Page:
APRIL 14, 2011 -- There are a whole lot of stripes at the Saint Louis Zoo! Two Grevy's zebra foals born in recent months can now be seen in the Zoo's Red Rocks area with their mothers on mild days.
A little male, Asante, was born on Nov. 22 after a 13-month gestation. His parents are first-time mother, 7-year-old Laila, and father, 7-year-old Gao. The colt has been named Asante to honor the Zoo's partner working hard in the field to conserve Grevy's zebra in northern Kenya – the Grevy's Zebra Trust. Asante means "thank you" in Swahili.
Then on Jan. 14, a second foal, a female named Zuri was born to mother, Tiombe, and father, Gao. Zuri means "beautiful" in Swahili.
These significant births of a very endangered species are a result of global cooperation.
The Saint Louis Zoo's WildCare Institute supports conservation of the Grevy's zebra and other unique species in the Horn of Africa region. In the last 30 years, the number of wild Grevy's zebras has dropped sharply, from 15,000 to fewer than 2,200. Today the species is considered extinct in Somalia, but still exists in northern Kenya and southern Ethiopia.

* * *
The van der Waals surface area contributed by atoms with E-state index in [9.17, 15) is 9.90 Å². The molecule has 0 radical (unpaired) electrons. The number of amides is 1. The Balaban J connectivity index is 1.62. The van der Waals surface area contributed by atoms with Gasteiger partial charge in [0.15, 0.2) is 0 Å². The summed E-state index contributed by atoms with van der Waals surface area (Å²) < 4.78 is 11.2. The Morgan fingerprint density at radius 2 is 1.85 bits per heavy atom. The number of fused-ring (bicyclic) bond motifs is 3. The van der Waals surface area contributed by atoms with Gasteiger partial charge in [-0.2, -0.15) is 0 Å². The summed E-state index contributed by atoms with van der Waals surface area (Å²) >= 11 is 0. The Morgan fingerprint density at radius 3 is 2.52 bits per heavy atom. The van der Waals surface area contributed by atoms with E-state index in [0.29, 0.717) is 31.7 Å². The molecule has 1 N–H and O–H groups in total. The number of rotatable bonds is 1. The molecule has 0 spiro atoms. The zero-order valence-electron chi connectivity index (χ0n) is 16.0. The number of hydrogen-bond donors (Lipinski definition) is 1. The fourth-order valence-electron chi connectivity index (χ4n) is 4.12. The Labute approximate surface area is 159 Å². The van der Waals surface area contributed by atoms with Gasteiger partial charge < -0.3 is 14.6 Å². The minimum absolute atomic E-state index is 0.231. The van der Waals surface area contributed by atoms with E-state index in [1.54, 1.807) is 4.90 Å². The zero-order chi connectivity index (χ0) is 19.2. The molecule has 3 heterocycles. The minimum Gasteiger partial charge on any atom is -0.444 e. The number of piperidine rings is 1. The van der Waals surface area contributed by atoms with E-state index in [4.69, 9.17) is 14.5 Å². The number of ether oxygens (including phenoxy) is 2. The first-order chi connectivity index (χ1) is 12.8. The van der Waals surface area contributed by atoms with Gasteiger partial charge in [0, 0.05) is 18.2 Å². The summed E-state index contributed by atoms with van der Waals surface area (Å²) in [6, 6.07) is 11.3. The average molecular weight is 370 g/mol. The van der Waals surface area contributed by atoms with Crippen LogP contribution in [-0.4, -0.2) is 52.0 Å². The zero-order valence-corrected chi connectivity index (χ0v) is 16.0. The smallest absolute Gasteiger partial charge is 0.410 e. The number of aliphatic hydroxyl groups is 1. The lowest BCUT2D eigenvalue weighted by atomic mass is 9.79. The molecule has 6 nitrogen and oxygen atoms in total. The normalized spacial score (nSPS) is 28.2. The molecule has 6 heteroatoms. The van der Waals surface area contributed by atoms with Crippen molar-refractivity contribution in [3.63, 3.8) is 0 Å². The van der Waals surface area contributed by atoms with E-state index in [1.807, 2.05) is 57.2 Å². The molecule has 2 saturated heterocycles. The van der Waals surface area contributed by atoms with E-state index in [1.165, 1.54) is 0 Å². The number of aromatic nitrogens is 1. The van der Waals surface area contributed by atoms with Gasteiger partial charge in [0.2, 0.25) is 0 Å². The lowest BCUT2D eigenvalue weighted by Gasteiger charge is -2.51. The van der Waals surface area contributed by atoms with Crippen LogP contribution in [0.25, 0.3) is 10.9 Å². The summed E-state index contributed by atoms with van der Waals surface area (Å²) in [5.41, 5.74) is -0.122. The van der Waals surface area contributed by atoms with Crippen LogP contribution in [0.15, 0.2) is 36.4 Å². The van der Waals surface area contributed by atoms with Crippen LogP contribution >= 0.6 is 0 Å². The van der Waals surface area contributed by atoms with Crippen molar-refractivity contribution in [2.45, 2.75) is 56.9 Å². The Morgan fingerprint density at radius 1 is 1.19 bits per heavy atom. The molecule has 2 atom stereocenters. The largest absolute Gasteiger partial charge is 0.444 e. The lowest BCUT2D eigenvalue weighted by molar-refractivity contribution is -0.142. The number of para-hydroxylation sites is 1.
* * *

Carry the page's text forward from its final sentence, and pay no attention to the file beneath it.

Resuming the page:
Researchers from the Saint Louis Zoo and Washington University are observing the zebra family as part of an ongoing behavior study which will provide valuable data for zoos and researchers in the wild.
The Grevy's zebra is native to the arid grasslands of Kenya and Ethiopia. It is the largest of all zebras, and its body stripes are the narrowest. Competition with livestock for food and water is the main reason for the decline in wild Grevy's zebra populations.
For more information, visit www.stlzoo.org.
Photo courtesy of Saint Louis Zoo.